Understand Mutual Funds

    In an effort to pool resources and diversify holdings (spread money out among several different investments to hedge against loss), investors flock to mutual funds. Funds are managed by professionals who purchase and sell securities such as stocks and bonds based on their research, knowledge and insight. This provides fund holders with instant diversification and turns their money over to an “expert” without having to hire a private consultant. The drawbacks are that the experts are almost always anonymous – and they don’t work for free. Funds are easy and simple, but they come with fees. There are also usually rules regarding the withdrawal of funds, unlike stocks, which can be sold on a whim.

    Invest in ETFs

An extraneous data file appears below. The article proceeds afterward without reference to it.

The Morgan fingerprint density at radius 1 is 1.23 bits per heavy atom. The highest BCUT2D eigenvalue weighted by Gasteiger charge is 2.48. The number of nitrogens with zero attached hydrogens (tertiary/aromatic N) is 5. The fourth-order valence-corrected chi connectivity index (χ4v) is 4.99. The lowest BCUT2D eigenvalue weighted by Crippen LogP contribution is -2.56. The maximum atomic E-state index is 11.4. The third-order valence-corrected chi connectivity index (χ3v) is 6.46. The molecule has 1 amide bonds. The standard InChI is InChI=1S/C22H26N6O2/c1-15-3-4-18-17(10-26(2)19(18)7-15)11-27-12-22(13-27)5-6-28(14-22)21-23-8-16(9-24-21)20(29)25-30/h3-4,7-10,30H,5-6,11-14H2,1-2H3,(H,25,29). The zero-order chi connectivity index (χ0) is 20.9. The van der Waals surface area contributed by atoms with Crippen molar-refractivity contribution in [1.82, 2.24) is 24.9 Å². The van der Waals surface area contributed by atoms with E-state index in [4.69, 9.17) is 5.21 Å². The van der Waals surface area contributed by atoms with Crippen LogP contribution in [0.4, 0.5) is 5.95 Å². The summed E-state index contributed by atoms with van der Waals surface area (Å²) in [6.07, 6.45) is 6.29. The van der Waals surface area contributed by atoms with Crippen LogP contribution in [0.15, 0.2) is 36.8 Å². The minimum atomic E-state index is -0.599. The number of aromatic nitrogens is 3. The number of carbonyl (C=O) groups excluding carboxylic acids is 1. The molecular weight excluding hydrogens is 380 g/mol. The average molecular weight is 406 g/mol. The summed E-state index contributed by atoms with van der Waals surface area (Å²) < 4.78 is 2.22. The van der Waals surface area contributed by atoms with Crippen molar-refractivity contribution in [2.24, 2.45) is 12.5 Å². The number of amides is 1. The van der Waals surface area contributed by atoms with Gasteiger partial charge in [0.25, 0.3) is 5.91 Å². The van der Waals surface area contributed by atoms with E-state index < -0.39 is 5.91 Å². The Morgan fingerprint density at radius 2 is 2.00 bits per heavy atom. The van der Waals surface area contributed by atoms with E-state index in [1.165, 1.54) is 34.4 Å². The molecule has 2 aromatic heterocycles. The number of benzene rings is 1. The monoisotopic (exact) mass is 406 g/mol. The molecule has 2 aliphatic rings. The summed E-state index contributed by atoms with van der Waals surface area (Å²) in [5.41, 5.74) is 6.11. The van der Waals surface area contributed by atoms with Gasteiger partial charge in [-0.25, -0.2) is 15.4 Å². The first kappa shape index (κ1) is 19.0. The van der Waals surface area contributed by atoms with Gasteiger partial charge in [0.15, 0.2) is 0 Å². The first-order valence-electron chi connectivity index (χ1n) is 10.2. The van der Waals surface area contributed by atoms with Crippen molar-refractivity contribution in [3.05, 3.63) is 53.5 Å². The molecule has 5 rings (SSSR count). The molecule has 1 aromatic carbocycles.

Exchange-traded funds – or ETFs – combine the diversification of mutual funds (ETFs are funds, too) with the flexibility of traditional stock. These popular specialty funds also take the guesswork out of the process for casual investors, but they can be bought and sold in shares, whenever the exchanges are open. They are funds that are traded on the exchange – hence the name.


    Every investment, including wildly popular mutual funds, has benefits and drawbacks.

    It’s imperative to do some homework. Learning the stock market basics is your responsibility. The best investors are almost never the ones who heard a tip at the barber shop, but the ones who take it seriously, invest consistently and don’t risk what they can’t afford to lose. Fortunes have been made quickly on the stock market, but the reality is that – with very few exceptions – slow and steady wins the race.

    Andrew Lisa is a freelance business writer. He covers investing and the stock market.

    Big Data and Investing: How Do the Two Interact?

    May 27, 2014 in Blog, Investing

    When you think about investing in stocks, big data probably doesn’t come to mind. But the stock market – and the millions who invest in it – is not oblivious to the impact big data is having on the world of business.